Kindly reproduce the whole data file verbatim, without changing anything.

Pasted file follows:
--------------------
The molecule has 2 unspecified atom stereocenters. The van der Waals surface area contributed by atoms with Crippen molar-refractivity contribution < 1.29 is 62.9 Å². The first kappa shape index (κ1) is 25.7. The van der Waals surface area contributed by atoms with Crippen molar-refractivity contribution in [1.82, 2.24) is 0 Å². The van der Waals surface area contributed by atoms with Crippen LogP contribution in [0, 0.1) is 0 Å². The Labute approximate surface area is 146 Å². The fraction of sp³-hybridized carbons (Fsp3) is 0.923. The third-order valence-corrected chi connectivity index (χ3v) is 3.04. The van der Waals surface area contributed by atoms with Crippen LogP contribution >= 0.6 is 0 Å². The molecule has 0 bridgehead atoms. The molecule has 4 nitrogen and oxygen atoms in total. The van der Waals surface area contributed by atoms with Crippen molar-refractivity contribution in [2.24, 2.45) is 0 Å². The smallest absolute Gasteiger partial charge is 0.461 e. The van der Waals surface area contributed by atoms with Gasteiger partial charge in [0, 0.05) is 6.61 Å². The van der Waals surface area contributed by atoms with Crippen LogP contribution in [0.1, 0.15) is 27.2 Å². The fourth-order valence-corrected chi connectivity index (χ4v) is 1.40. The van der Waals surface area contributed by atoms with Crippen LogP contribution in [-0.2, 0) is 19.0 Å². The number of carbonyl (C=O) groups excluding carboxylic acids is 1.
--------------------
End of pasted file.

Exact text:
The molecule has 2 unspecified atom stereocenters. The van der Waals surface area contributed by atoms with Crippen molar-refractivity contribution < 1.29 is 62.9 Å². The first kappa shape index (κ1) is 25.7. The van der Waals surface area contributed by atoms with Crippen molar-refractivity contribution in [1.82, 2.24) is 0 Å². The van der Waals surface area contributed by atoms with Crippen LogP contribution in [0, 0.1) is 0 Å². The Labute approximate surface area is 146 Å². The fraction of sp³-hybridized carbons (Fsp3) is 0.923. The third-order valence-corrected chi connectivity index (χ3v) is 3.04. The van der Waals surface area contributed by atoms with Crippen LogP contribution >= 0.6 is 0 Å². The molecule has 0 bridgehead atoms. The molecule has 4 nitrogen and oxygen atoms in total. The van der Waals surface area contributed by atoms with Crippen molar-refractivity contribution in [2.24, 2.45) is 0 Å². The smallest absolute Gasteiger partial charge is 0.461 e. The van der Waals surface area contributed by atoms with Gasteiger partial charge in [0, 0.05) is 6.61 Å². The van der Waals surface area contributed by atoms with Crippen LogP contribution in [0.1, 0.15) is 27.2 Å². The fourth-order valence-corrected chi connectivity index (χ4v) is 1.40. The van der Waals surface area contributed by atoms with Crippen LogP contribution in [-0.2, 0) is 19.0 Å². The number of carbonyl (C=O) groups excluding carboxylic acids is 1.